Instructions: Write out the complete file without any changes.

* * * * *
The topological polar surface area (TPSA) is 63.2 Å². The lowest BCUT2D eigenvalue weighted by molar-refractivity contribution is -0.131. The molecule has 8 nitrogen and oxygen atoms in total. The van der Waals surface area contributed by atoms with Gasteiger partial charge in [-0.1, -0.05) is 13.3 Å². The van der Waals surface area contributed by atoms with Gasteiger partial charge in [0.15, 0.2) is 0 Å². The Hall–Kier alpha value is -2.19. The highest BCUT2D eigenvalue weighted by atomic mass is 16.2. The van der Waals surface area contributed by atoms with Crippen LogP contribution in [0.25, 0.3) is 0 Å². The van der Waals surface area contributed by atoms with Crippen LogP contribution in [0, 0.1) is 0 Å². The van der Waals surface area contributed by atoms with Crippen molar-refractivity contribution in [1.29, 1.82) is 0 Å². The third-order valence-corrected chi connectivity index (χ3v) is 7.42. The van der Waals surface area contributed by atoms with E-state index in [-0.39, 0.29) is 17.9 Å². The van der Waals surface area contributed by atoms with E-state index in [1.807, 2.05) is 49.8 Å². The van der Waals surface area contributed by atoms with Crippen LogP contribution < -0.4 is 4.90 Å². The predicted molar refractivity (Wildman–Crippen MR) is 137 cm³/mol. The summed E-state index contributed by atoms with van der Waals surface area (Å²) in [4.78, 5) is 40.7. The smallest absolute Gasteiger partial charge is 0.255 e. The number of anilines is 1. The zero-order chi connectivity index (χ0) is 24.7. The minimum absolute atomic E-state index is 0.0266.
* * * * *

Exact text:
The topological polar surface area (TPSA) is 63.2 Å². The lowest BCUT2D eigenvalue weighted by molar-refractivity contribution is -0.131. The molecule has 8 nitrogen and oxygen atoms in total. The van der Waals surface area contributed by atoms with Gasteiger partial charge in [-0.1, -0.05) is 13.3 Å². The van der Waals surface area contributed by atoms with Gasteiger partial charge in [0.15, 0.2) is 0 Å². The Hall–Kier alpha value is -2.19. The highest BCUT2D eigenvalue weighted by atomic mass is 16.2. The van der Waals surface area contributed by atoms with Crippen LogP contribution in [0.25, 0.3) is 0 Å². The van der Waals surface area contributed by atoms with Crippen LogP contribution in [0, 0.1) is 0 Å². The van der Waals surface area contributed by atoms with Crippen molar-refractivity contribution in [1.29, 1.82) is 0 Å². The third-order valence-corrected chi connectivity index (χ3v) is 7.42. The van der Waals surface area contributed by atoms with E-state index in [-0.39, 0.29) is 17.9 Å². The van der Waals surface area contributed by atoms with E-state index in [1.807, 2.05) is 49.8 Å². The van der Waals surface area contributed by atoms with Crippen LogP contribution < -0.4 is 4.90 Å². The predicted molar refractivity (Wildman–Crippen MR) is 137 cm³/mol. The summed E-state index contributed by atoms with van der Waals surface area (Å²) in [4.78, 5) is 40.7. The smallest absolute Gasteiger partial charge is 0.255 e. The number of anilines is 1. The zero-order chi connectivity index (χ0) is 24.7. The minimum absolute atomic E-state index is 0.0266.